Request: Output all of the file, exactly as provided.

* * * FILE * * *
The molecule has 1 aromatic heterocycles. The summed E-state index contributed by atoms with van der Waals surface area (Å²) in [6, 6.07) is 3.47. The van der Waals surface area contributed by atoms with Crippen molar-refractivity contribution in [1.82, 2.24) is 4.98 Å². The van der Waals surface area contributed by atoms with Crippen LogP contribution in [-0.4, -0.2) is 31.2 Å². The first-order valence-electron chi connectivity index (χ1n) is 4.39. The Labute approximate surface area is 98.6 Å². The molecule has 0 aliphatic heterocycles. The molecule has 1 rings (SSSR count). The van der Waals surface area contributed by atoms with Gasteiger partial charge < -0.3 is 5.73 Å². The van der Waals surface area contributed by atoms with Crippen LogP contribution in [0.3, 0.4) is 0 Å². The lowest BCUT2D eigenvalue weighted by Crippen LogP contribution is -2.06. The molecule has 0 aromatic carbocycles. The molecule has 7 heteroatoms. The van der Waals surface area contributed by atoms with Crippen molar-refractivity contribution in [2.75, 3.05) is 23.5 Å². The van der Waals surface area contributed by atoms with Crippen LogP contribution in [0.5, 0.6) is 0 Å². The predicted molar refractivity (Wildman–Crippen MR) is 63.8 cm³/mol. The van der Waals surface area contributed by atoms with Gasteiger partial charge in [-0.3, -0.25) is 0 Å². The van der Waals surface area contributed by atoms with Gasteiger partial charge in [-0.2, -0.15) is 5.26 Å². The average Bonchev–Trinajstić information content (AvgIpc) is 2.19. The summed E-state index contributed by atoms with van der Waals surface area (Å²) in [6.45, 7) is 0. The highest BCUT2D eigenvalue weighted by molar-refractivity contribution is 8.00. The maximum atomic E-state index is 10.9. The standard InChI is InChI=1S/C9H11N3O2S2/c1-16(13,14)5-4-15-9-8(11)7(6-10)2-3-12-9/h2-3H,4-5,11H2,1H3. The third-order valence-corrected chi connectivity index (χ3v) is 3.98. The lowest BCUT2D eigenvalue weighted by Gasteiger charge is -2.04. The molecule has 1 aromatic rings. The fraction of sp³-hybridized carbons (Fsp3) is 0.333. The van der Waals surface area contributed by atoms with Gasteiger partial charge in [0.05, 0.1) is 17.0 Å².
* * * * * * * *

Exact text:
The molecule has 1 aromatic heterocycles. The summed E-state index contributed by atoms with van der Waals surface area (Å²) in [6, 6.07) is 3.47. The van der Waals surface area contributed by atoms with Crippen molar-refractivity contribution in [1.82, 2.24) is 4.98 Å². The van der Waals surface area contributed by atoms with Crippen LogP contribution in [-0.4, -0.2) is 31.2 Å². The first-order valence-electron chi connectivity index (χ1n) is 4.39. The Labute approximate surface area is 98.6 Å². The molecule has 0 aliphatic heterocycles. The molecule has 1 rings (SSSR count). The van der Waals surface area contributed by atoms with Gasteiger partial charge < -0.3 is 5.73 Å². The van der Waals surface area contributed by atoms with Crippen LogP contribution in [0.3, 0.4) is 0 Å². The lowest BCUT2D eigenvalue weighted by Crippen LogP contribution is -2.06. The molecule has 0 aromatic carbocycles. The molecule has 7 heteroatoms. The van der Waals surface area contributed by atoms with Crippen molar-refractivity contribution in [2.75, 3.05) is 23.5 Å². The van der Waals surface area contributed by atoms with Crippen LogP contribution in [0.5, 0.6) is 0 Å². The predicted molar refractivity (Wildman–Crippen MR) is 63.8 cm³/mol. The van der Waals surface area contributed by atoms with Gasteiger partial charge in [-0.3, -0.25) is 0 Å². The van der Waals surface area contributed by atoms with Gasteiger partial charge in [-0.2, -0.15) is 5.26 Å². The average Bonchev–Trinajstić information content (AvgIpc) is 2.19. The summed E-state index contributed by atoms with van der Waals surface area (Å²) in [6.45, 7) is 0. The highest BCUT2D eigenvalue weighted by molar-refractivity contribution is 8.00. The maximum atomic E-state index is 10.9. The standard InChI is InChI=1S/C9H11N3O2S2/c1-16(13,14)5-4-15-9-8(11)7(6-10)2-3-12-9/h2-3H,4-5,11H2,1H3. The third-order valence-corrected chi connectivity index (χ3v) is 3.98. The lowest BCUT2D eigenvalue weighted by Gasteiger charge is -2.04. The molecule has 1 aromatic rings. The fraction of sp³-hybridized carbons (Fsp3) is 0.333. The van der Waals surface area contributed by atoms with Gasteiger partial charge in [0.05, 0.1) is 17.0 Å².